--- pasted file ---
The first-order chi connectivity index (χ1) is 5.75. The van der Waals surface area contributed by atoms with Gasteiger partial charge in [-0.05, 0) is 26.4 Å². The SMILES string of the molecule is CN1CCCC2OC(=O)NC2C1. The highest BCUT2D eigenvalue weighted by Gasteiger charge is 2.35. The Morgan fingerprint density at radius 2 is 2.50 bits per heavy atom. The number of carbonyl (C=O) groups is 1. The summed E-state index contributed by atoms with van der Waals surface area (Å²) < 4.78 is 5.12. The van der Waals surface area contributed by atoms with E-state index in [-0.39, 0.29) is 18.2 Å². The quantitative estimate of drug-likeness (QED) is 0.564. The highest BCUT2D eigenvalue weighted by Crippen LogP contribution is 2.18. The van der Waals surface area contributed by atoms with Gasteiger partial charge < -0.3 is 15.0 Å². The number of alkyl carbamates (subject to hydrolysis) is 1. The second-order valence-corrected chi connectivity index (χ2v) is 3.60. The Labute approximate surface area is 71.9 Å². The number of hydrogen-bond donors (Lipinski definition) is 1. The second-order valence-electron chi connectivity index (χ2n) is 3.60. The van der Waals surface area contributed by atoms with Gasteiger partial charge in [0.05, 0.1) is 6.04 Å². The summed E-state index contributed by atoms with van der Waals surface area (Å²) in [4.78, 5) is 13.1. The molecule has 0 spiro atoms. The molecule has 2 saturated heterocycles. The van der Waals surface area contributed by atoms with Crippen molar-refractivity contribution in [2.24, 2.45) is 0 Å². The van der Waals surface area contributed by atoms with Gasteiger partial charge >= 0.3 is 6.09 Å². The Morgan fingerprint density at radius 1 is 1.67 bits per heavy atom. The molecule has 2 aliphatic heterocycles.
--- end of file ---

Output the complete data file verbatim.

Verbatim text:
The first-order chi connectivity index (χ1) is 5.75. The van der Waals surface area contributed by atoms with Gasteiger partial charge in [-0.05, 0) is 26.4 Å². The SMILES string of the molecule is CN1CCCC2OC(=O)NC2C1. The highest BCUT2D eigenvalue weighted by Gasteiger charge is 2.35. The Morgan fingerprint density at radius 2 is 2.50 bits per heavy atom. The number of carbonyl (C=O) groups is 1. The summed E-state index contributed by atoms with van der Waals surface area (Å²) < 4.78 is 5.12. The van der Waals surface area contributed by atoms with E-state index in [-0.39, 0.29) is 18.2 Å². The quantitative estimate of drug-likeness (QED) is 0.564. The highest BCUT2D eigenvalue weighted by Crippen LogP contribution is 2.18. The van der Waals surface area contributed by atoms with Gasteiger partial charge < -0.3 is 15.0 Å². The number of alkyl carbamates (subject to hydrolysis) is 1. The second-order valence-corrected chi connectivity index (χ2v) is 3.60. The Labute approximate surface area is 71.9 Å². The number of hydrogen-bond donors (Lipinski definition) is 1. The second-order valence-electron chi connectivity index (χ2n) is 3.60. The van der Waals surface area contributed by atoms with Gasteiger partial charge in [0.05, 0.1) is 6.04 Å². The summed E-state index contributed by atoms with van der Waals surface area (Å²) in [4.78, 5) is 13.1. The molecule has 0 spiro atoms. The molecule has 2 saturated heterocycles. The van der Waals surface area contributed by atoms with Crippen molar-refractivity contribution in [2.24, 2.45) is 0 Å². The van der Waals surface area contributed by atoms with Gasteiger partial charge >= 0.3 is 6.09 Å². The Morgan fingerprint density at radius 1 is 1.67 bits per heavy atom. The molecule has 2 aliphatic heterocycles.